Chapter 1 on Islamic Banking: An Update, provides a history of Islamic Banking including the salient features of the Islamic Banking System and a brief overview of the different modes of finance in Islamic Banking. Throughout the book, Dr. Hanif makes reference to the state of Islamic Banking in Pakistan with facts, figures, tables, and illustrations. Chapter 2 details murabahah financing while Chapter 3 explains salam finance. Chapter 4 describes Istisna’a finance and Chapters 5 and 6 reveal the workings and methods of Ijarah and Musharakah financing. Chapter 7 delves into the fascinating world of diminishing musharakah finance. Dr. Hanif explains this concept so clearly with Islamic finance theory, Shari’ah, and via practical application through illustrations and accounting tables, that I finally feel I have firmly grasped this mode of finance after years of study. Chapter 8 concludes the discussion on modes of Islamic finance with mudarabah. Chapter 9 presents various types of deposits collected by IFIs and explains the profit-sharing mechanism. In this chapter, Dr. Hanif also elaborates upon the concepts of daily product and the weightage based profit system. In Chapter 10 on Liquidity Management, Dr. Hanif defines liquidity management and explains how to test securities for Shari’ah compliance, the valuation methods of Shari’ah compliant securities, the Shari’ah rulings for trading of securities, sukuk, the difference between sukuk and conventional bonds, the Shari’ah rulings on the operations of sukuk, and how the sukuk process is completed. In addition, Dr. Hanif provides an illustration of the sukuk process with the JAFZ Sukuk Limited Sukuk case-study, questions, and exercises. In Chapter 11, Cash Financing, Dr. Hanif explains why cash financing is an essential requirement, issues in cash financing, describes what are PTCs, TFCs, and TMCLs and how they work, what is the Normal Rate of Return and how it works, and what is Inflation Based Loan Indexation. Chapter 12 on Financial Reporting concludes with an overview and definition of what is financial reporting, it’s purpose, and how it works in Islamic Banking as compared to Conventional Banking. In addition, Dr. Hanif explains the underlying accounting principles in the generation of financial reports, describes the quality checks on financial reports, and explores the development of a special set of financial reporting standards for Islamic Banking including why a tailored set of standards might be necessary for Islamic Banks and the Islamic Banking industry.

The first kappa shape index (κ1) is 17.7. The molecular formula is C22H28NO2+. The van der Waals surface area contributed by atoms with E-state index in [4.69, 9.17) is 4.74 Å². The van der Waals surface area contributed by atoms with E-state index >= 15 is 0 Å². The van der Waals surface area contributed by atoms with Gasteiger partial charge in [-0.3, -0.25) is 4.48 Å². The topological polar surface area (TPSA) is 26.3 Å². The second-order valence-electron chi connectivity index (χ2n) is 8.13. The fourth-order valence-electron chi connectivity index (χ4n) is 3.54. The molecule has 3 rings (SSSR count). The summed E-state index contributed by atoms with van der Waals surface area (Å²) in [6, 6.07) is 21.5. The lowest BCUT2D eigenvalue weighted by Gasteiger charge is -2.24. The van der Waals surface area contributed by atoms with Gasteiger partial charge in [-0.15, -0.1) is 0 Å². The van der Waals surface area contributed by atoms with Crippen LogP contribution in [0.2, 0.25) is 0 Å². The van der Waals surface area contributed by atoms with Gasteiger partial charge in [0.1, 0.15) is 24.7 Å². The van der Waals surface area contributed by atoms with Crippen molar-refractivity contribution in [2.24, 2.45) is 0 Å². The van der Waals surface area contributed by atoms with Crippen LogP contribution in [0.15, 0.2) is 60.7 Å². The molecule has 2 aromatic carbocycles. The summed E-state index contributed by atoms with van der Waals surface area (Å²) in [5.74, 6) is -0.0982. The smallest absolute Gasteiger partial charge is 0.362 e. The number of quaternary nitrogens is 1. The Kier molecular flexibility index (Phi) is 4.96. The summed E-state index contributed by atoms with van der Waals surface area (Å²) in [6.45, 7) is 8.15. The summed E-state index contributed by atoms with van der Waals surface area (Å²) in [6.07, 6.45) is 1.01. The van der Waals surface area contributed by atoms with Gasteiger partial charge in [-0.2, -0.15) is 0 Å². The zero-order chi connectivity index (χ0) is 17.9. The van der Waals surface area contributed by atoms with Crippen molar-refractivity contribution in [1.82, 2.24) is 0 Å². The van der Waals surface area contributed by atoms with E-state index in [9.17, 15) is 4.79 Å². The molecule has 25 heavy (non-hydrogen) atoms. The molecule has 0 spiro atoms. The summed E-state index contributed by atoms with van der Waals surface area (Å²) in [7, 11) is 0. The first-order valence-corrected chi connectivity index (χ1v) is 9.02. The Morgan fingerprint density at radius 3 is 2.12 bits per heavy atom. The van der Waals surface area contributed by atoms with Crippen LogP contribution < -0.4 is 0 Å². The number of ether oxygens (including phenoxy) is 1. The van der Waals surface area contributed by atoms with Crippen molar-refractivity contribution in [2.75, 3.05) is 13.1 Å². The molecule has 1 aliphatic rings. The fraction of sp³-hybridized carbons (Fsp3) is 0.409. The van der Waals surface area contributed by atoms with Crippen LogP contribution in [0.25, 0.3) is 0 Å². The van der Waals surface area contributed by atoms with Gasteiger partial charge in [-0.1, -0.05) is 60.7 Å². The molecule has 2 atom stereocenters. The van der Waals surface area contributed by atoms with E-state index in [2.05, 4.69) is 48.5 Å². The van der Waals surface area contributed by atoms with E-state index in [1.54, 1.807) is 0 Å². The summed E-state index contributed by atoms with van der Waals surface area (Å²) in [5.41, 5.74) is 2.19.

I recommend this textbook for anyone wishing to gain a firm understanding of Islamic Banking from an Islamic finance theory, accounting, and Shari’ah viewpoint, which is reinforced with practical applications, illustrations, accounting tables, facts and figures, and examples. This book is useful for anyone currently working in an Islamic Bank or anyone interested in working in the Islamic finance industry including students, academics, professionals, conventional bankers, lawyers, accountants, wealth managers, investment professionals, money managers etc. In fact, anyone who works in any kind of financial institution who signed a contract to maximize profit for shareholders has a contractual duty to explore Islamic finance and banking and examine the possible returns. This book is available for purchase on amazon.com.